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Clifford Chance

Clifford Chance

Insurance Insights

The new EU insurance recovery and resolution directive: reducing risk and reinforcing resilience

To date, Member States have taken very different approaches to addressing the risk of failures of insurers. The new EU insurance recovery and resolution directive (IRRD) will create a harmonised framework for recovery and resolution planning for EU insurance and reinsurance companies, which will begin to apply no later than 18 months after the IRRD becomes law (so potentially as early as Q3 2024). 

The purpose of the IRRD is to ensure:

  • that EU authorities have a harmonised, credible set of resolution tools allowing them to intervene early and quickly if insurance companies are failing or likely to fail; and
  • a better outcome for policyholders, while minimising the impact on the economy, the financial system, and any recourse to taxpayers’ money.  The proposals are modelled on the 2014 EU bank recovery and resolution directive (BRRD), however, there are many differences between IRRD and BRRD, reflecting the different issues presented by the insurance sector.

The new regime will apply to EU insurance and reinsurance companies covered by Solvency II, EU insurance holding companies and EU mixed financial holding companies. The European proposals are likely to be carefully considered by HM Treasury which is currently reviewing the UK regime. 

Each Member State will set up an insurance resolution authority which will require insurers to prepare pre-emptive recovery plans to address the remedial action that the company or group may take in a range of severely stressed macroeconomic and financial scenarios. The supervisory authority will have powers to direct the remediation of deficiencies in the plan and impediments to recovery. Resolution plans will have to be updated annually and on any material change to the insurer's business (such as an acquisition or corporate restructuring).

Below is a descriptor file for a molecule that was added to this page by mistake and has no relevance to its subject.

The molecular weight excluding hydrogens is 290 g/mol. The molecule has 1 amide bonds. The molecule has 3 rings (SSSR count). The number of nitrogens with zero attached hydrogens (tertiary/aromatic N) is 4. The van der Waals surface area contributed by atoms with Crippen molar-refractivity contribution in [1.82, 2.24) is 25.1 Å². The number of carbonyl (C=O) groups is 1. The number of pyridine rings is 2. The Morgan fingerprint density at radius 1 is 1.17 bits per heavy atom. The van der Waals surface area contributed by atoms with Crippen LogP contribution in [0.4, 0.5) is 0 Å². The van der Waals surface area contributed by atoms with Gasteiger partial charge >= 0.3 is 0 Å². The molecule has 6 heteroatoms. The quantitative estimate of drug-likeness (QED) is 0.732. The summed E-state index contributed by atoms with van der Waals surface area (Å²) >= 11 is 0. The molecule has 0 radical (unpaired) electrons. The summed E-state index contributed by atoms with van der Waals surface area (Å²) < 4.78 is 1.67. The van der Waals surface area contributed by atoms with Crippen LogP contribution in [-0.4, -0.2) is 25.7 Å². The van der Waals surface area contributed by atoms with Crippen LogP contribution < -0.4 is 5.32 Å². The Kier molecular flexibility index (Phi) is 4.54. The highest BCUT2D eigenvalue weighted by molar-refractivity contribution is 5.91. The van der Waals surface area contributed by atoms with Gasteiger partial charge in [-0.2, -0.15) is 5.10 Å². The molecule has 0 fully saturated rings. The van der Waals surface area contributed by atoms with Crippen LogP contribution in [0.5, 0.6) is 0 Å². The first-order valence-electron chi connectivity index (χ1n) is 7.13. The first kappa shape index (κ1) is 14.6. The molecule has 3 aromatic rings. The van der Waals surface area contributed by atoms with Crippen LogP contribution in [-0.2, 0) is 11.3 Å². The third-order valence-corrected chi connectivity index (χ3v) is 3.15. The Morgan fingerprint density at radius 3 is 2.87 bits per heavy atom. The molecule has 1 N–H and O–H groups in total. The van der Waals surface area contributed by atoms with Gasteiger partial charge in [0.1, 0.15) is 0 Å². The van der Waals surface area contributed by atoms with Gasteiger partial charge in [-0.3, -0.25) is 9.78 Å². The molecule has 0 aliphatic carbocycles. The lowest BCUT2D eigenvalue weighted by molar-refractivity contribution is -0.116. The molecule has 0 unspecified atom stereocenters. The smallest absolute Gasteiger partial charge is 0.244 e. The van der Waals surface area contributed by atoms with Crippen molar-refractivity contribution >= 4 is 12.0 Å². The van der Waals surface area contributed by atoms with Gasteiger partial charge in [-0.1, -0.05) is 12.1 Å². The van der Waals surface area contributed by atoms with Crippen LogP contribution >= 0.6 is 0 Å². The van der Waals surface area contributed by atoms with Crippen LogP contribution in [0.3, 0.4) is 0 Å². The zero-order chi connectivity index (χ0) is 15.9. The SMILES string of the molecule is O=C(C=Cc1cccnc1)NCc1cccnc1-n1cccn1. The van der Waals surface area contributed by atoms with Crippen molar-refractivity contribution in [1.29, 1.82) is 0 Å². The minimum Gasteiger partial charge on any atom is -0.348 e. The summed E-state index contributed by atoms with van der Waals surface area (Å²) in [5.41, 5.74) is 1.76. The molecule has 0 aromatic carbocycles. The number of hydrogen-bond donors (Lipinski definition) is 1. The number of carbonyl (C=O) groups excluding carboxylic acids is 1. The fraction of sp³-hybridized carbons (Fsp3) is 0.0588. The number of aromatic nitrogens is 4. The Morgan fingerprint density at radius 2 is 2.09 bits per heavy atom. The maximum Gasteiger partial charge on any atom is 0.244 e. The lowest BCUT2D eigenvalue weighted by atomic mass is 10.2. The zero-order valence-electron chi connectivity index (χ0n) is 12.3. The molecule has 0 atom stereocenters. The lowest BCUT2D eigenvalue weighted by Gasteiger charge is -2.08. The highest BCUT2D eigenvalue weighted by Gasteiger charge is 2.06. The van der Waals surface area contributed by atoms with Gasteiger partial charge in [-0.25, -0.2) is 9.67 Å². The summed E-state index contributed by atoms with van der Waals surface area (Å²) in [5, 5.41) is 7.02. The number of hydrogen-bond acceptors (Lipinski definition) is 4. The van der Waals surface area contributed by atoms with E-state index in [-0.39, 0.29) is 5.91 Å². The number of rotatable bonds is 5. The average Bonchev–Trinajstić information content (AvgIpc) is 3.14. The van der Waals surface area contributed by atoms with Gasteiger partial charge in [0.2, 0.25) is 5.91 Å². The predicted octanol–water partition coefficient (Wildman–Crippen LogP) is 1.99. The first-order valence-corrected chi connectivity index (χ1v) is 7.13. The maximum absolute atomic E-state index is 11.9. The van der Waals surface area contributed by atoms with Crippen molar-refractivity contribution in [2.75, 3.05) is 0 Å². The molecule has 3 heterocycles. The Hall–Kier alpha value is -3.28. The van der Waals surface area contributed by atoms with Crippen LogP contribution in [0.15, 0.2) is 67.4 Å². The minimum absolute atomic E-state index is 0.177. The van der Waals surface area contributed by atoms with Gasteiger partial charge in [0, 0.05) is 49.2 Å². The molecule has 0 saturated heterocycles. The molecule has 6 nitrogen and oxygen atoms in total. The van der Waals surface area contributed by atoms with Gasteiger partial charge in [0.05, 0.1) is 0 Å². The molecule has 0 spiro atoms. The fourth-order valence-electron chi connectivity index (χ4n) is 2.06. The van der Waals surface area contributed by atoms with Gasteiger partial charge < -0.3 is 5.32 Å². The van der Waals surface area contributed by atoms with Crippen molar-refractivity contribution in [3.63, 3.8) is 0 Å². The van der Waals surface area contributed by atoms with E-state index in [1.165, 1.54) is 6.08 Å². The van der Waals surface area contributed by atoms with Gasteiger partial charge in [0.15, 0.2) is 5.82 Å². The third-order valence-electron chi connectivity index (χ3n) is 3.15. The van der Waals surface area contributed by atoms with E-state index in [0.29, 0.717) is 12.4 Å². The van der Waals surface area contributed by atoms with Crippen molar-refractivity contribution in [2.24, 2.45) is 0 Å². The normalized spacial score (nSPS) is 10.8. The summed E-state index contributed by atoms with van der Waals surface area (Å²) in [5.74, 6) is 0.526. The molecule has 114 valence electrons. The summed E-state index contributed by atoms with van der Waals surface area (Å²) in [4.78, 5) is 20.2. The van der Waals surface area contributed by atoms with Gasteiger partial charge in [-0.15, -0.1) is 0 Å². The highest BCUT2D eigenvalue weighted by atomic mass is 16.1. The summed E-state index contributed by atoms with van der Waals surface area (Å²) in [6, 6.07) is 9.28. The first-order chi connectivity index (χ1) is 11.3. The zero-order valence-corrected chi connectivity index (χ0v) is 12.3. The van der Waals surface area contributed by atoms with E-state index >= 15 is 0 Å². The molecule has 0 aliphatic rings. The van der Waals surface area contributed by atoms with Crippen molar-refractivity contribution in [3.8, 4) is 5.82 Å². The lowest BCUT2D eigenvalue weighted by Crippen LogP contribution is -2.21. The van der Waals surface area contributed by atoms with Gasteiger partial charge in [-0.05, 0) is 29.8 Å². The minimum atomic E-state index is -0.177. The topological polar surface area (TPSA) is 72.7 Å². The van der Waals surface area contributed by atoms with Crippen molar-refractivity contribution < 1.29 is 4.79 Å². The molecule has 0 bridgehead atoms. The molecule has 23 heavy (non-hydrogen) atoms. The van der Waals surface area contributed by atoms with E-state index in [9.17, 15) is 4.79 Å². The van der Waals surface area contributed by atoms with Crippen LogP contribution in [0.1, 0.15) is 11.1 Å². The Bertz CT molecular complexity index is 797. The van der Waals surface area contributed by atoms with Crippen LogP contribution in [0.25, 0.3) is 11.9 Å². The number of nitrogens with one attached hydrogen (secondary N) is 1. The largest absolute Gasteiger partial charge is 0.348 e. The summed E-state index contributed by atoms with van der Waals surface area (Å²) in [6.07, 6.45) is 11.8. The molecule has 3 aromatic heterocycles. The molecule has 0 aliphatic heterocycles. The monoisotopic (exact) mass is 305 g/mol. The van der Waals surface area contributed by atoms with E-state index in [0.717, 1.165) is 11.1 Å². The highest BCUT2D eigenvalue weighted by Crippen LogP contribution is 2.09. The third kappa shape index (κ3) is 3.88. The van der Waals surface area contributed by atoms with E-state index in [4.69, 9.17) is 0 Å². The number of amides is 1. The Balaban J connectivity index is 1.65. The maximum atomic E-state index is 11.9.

Notably, IRRD does not require companies or groups to maintain a minimum level of own funds to facilitate resolution (unlike BRRD).

Where the conditions for resolution are met (i.e. when an insurer breaches or may breach its MCR with no reasonable prospect of restoring compliance), the resolution tools available to the resolution authority will include:

  • Solvent run-off – withdrawal of authority to write new business, run-off all existing contracts
  • Sale of business – transfer of shares or assets/liabilities to purchaser on commercial terms (residual entity to be wound up)
  • Bridge undertaking – transfer of shares or assets/liabilities to a bridge institution controlled by public authorities aiming to complete an eventual sale
  • Asset and liability separation – transfer of all or part of assets/liabilities to asset management vehicle(s) controlled by public authorities 
  • Write-down and conversion (bail-in) – power to write down capital investments and eligible liabilities to recapitalise the insurer or a bridge institution.

Whilst protecting policyholders is only one of the resolution objectives, the recitals to the directive state that direct insurance claims should only be subjected to bail-in as a last resort and that resolution authorities should carefully consider the consequences of bail-in on claims under insurance contracts held by individuals and small businesses. 

In May 2021, HM Treasury consulted on proposals to enhance the UK regime for failing insurers. It proposed enhancing the regime for a court-approved write-down of contracts by clarifying and extending the court's powers, creating a new role of 'write-down manager' to oversee the process and protecting written-down policyholders' rights to obtain compensation under the Financial Services Compensation Scheme. It also made proposals to accompany write-down and insolvency proceedings with a new moratorium regime for termination rights in service contracts and financial contracts and a suspension of the surrender rights of life policyholders. 

It will be interesting to see the extent to which HM Treasury will align with or deviate from the approach the EU is taking.

For further information on the IRRD, please refer to our briefing.

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